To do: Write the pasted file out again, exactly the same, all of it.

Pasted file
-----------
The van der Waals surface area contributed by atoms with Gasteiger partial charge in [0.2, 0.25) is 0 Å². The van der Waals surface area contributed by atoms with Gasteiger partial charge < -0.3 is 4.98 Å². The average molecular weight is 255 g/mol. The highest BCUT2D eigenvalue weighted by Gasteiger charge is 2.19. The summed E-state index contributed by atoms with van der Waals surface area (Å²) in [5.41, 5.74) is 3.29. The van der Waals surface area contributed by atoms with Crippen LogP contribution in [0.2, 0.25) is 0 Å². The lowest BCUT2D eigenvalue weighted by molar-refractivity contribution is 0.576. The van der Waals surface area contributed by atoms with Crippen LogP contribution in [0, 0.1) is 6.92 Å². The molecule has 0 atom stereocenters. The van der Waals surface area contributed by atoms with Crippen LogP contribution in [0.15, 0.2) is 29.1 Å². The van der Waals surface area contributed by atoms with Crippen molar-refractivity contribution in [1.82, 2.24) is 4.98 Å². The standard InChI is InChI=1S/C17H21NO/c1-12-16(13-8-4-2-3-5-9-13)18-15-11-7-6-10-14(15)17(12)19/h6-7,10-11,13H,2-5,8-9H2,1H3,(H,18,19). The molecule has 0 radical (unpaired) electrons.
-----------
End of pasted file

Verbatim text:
The van der Waals surface area contributed by atoms with Gasteiger partial charge in [0.2, 0.25) is 0 Å². The van der Waals surface area contributed by atoms with Gasteiger partial charge < -0.3 is 4.98 Å². The average molecular weight is 255 g/mol. The highest BCUT2D eigenvalue weighted by Gasteiger charge is 2.19. The summed E-state index contributed by atoms with van der Waals surface area (Å²) in [5.41, 5.74) is 3.29. The van der Waals surface area contributed by atoms with Crippen LogP contribution in [0.2, 0.25) is 0 Å². The lowest BCUT2D eigenvalue weighted by molar-refractivity contribution is 0.576. The van der Waals surface area contributed by atoms with Crippen LogP contribution in [0, 0.1) is 6.92 Å². The molecule has 0 atom stereocenters. The van der Waals surface area contributed by atoms with Crippen LogP contribution in [0.15, 0.2) is 29.1 Å². The van der Waals surface area contributed by atoms with Crippen molar-refractivity contribution in [1.82, 2.24) is 4.98 Å². The standard InChI is InChI=1S/C17H21NO/c1-12-16(13-8-4-2-3-5-9-13)18-15-11-7-6-10-14(15)17(12)19/h6-7,10-11,13H,2-5,8-9H2,1H3,(H,18,19). The molecule has 0 radical (unpaired) electrons.